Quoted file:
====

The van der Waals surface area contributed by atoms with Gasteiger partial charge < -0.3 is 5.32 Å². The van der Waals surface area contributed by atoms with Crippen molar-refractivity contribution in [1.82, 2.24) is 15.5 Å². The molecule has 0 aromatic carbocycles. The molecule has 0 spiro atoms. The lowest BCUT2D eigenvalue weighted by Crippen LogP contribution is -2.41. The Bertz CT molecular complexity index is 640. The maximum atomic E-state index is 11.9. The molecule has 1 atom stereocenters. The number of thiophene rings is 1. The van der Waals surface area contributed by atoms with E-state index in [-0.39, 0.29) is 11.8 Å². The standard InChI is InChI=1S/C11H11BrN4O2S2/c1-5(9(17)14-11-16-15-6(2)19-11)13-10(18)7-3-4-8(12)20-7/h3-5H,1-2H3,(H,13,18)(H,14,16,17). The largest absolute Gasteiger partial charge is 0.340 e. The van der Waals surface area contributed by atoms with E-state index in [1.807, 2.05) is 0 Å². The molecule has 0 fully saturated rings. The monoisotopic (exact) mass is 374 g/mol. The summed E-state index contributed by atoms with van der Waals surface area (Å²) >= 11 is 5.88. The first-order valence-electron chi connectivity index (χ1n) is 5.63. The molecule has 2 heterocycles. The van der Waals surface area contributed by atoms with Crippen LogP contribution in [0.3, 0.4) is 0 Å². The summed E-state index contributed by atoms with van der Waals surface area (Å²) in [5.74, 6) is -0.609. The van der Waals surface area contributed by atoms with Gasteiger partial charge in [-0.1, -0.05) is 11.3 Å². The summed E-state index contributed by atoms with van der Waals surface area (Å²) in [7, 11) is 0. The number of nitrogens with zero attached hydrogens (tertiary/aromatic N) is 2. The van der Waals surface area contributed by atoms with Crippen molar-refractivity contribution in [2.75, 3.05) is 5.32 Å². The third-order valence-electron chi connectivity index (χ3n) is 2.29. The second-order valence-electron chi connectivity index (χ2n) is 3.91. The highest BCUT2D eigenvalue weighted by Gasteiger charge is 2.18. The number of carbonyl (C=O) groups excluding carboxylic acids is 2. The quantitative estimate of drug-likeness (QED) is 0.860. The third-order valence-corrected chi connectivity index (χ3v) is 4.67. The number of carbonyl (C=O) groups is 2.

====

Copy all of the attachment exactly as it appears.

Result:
The van der Waals surface area contributed by atoms with Gasteiger partial charge < -0.3 is 5.32 Å². The van der Waals surface area contributed by atoms with Crippen molar-refractivity contribution in [1.82, 2.24) is 15.5 Å². The molecule has 0 aromatic carbocycles. The molecule has 0 spiro atoms. The lowest BCUT2D eigenvalue weighted by Crippen LogP contribution is -2.41. The Bertz CT molecular complexity index is 640. The maximum atomic E-state index is 11.9. The molecule has 1 atom stereocenters. The number of thiophene rings is 1. The van der Waals surface area contributed by atoms with E-state index in [-0.39, 0.29) is 11.8 Å². The standard InChI is InChI=1S/C11H11BrN4O2S2/c1-5(9(17)14-11-16-15-6(2)19-11)13-10(18)7-3-4-8(12)20-7/h3-5H,1-2H3,(H,13,18)(H,14,16,17). The largest absolute Gasteiger partial charge is 0.340 e. The van der Waals surface area contributed by atoms with E-state index in [1.807, 2.05) is 0 Å². The molecule has 0 fully saturated rings. The monoisotopic (exact) mass is 374 g/mol. The summed E-state index contributed by atoms with van der Waals surface area (Å²) >= 11 is 5.88. The first-order valence-electron chi connectivity index (χ1n) is 5.63. The molecule has 2 heterocycles. The van der Waals surface area contributed by atoms with Crippen LogP contribution in [0.3, 0.4) is 0 Å². The summed E-state index contributed by atoms with van der Waals surface area (Å²) in [5.74, 6) is -0.609. The van der Waals surface area contributed by atoms with Gasteiger partial charge in [-0.1, -0.05) is 11.3 Å². The summed E-state index contributed by atoms with van der Waals surface area (Å²) in [7, 11) is 0. The number of nitrogens with zero attached hydrogens (tertiary/aromatic N) is 2. The van der Waals surface area contributed by atoms with Crippen molar-refractivity contribution in [2.75, 3.05) is 5.32 Å². The third-order valence-electron chi connectivity index (χ3n) is 2.29. The second-order valence-electron chi connectivity index (χ2n) is 3.91. The highest BCUT2D eigenvalue weighted by Gasteiger charge is 2.18. The number of carbonyl (C=O) groups excluding carboxylic acids is 2. The quantitative estimate of drug-likeness (QED) is 0.860. The third-order valence-corrected chi connectivity index (χ3v) is 4.67. The number of carbonyl (C=O) groups is 2.